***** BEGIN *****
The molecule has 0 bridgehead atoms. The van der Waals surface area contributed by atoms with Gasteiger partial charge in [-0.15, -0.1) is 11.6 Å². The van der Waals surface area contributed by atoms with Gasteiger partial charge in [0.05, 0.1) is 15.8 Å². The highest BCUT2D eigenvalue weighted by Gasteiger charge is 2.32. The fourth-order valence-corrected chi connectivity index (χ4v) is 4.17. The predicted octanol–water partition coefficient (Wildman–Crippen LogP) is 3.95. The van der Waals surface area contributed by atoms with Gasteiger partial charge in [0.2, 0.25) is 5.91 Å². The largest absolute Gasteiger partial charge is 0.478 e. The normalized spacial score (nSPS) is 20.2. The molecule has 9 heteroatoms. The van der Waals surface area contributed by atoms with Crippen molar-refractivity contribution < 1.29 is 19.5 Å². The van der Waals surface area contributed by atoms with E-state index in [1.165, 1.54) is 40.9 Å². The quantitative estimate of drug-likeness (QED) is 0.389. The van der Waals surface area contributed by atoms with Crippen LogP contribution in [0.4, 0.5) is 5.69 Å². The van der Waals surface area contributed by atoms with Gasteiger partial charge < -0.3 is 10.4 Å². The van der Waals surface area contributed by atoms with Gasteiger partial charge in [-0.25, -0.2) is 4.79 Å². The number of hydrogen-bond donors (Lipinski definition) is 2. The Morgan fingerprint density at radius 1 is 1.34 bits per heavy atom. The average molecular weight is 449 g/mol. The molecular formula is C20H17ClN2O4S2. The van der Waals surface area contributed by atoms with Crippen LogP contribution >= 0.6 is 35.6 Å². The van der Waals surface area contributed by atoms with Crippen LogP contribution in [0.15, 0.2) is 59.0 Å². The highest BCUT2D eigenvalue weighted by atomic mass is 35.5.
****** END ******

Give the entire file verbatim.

The molecule has 0 bridgehead atoms. The van der Waals surface area contributed by atoms with Gasteiger partial charge in [-0.15, -0.1) is 11.6 Å². The van der Waals surface area contributed by atoms with Gasteiger partial charge in [0.05, 0.1) is 15.8 Å². The highest BCUT2D eigenvalue weighted by Gasteiger charge is 2.32. The fourth-order valence-corrected chi connectivity index (χ4v) is 4.17. The predicted octanol–water partition coefficient (Wildman–Crippen LogP) is 3.95. The van der Waals surface area contributed by atoms with Gasteiger partial charge in [0.2, 0.25) is 5.91 Å². The largest absolute Gasteiger partial charge is 0.478 e. The normalized spacial score (nSPS) is 20.2. The molecule has 9 heteroatoms. The van der Waals surface area contributed by atoms with Crippen molar-refractivity contribution < 1.29 is 19.5 Å². The van der Waals surface area contributed by atoms with E-state index in [1.165, 1.54) is 40.9 Å². The quantitative estimate of drug-likeness (QED) is 0.389. The van der Waals surface area contributed by atoms with Crippen LogP contribution in [0.4, 0.5) is 5.69 Å². The van der Waals surface area contributed by atoms with Gasteiger partial charge < -0.3 is 10.4 Å². The van der Waals surface area contributed by atoms with Gasteiger partial charge in [-0.25, -0.2) is 4.79 Å². The number of hydrogen-bond donors (Lipinski definition) is 2. The Morgan fingerprint density at radius 1 is 1.34 bits per heavy atom. The average molecular weight is 449 g/mol. The molecular formula is C20H17ClN2O4S2. The van der Waals surface area contributed by atoms with Crippen LogP contribution >= 0.6 is 35.6 Å². The van der Waals surface area contributed by atoms with Crippen LogP contribution in [0.15, 0.2) is 59.0 Å². The highest BCUT2D eigenvalue weighted by atomic mass is 35.5.